Hope this helps:2cents:

Please elaborate on what type of capability analysis. When I hear capability, I think of Cpk - is that what you mean? On a side note, I would argue to do as you suggest if we had the time and money for all of it, but for the sale of 50 devices a month, the costs would go through the roof!

Thanks.
 

Miner

Forum Moderator
Leader
Admin
Re: Use of SPC in low-volume production of medical devices

Hello Miner,

I suppose yes, the question is more related to process validation. I always thought both PV and SPC are heavily interlinked, but that could just be my inexperience.

As far as standards are concerned, yes, the tensile requirements are from a standard - I believe ISO 10555-1 is one of them. And of course also to ISO 13485 and FDA QSR. I suppose the question is more related to implementation of ISO 13485 requirements of properly verifying and validating the design and the processes, and how much is considered adequate depending on the "manual-ness" of the assembly procedures and the number of samples available.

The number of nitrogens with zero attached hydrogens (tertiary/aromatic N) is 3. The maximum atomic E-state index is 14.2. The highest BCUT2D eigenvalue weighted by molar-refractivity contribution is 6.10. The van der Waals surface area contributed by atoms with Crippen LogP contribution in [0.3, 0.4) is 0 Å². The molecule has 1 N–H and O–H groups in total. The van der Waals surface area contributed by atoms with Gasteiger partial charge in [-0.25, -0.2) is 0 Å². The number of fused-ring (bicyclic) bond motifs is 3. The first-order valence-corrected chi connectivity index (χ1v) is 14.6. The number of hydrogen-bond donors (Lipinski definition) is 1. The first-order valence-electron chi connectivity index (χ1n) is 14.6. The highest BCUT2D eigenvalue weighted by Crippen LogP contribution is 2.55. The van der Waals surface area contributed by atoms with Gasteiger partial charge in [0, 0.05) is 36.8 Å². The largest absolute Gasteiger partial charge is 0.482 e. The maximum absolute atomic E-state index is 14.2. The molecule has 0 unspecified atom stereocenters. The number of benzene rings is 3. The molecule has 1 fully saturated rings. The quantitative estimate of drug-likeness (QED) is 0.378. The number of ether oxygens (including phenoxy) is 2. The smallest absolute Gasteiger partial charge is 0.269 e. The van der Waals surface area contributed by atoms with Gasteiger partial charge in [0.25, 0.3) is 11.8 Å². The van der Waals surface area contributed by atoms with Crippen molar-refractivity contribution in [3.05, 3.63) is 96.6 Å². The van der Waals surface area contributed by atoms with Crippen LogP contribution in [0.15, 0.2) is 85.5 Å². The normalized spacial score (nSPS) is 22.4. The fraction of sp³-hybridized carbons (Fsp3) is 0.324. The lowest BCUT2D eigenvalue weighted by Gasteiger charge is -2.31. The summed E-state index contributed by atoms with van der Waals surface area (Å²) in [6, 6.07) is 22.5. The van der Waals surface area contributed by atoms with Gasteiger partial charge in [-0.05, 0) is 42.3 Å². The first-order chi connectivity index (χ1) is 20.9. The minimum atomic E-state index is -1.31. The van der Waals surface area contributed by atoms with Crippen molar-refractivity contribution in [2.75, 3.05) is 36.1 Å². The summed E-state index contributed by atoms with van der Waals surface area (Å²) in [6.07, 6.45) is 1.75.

Thanks!
I moved your thread to the ISO 13485 forum for input from experts in that field. I suspect that SPC is just one of many possible approaches to Process Validation in the field. However, we will let the experts chime in.
 
A

arios

Re: Use of SPC in Low Volume Production of Medical Devices

Hello Arios,

I agree, but what is the output for the following input:
All product handles must have a tensile strength > X Newtons.

There is no way to 100% verify like using a drawing or spec since the only way to measure it is to destroy the product. From what I know, the only way to confirm output meets input is to perform destructive testing on a sample and use stats to show that there is high confidence the design meets its input. Is this not so?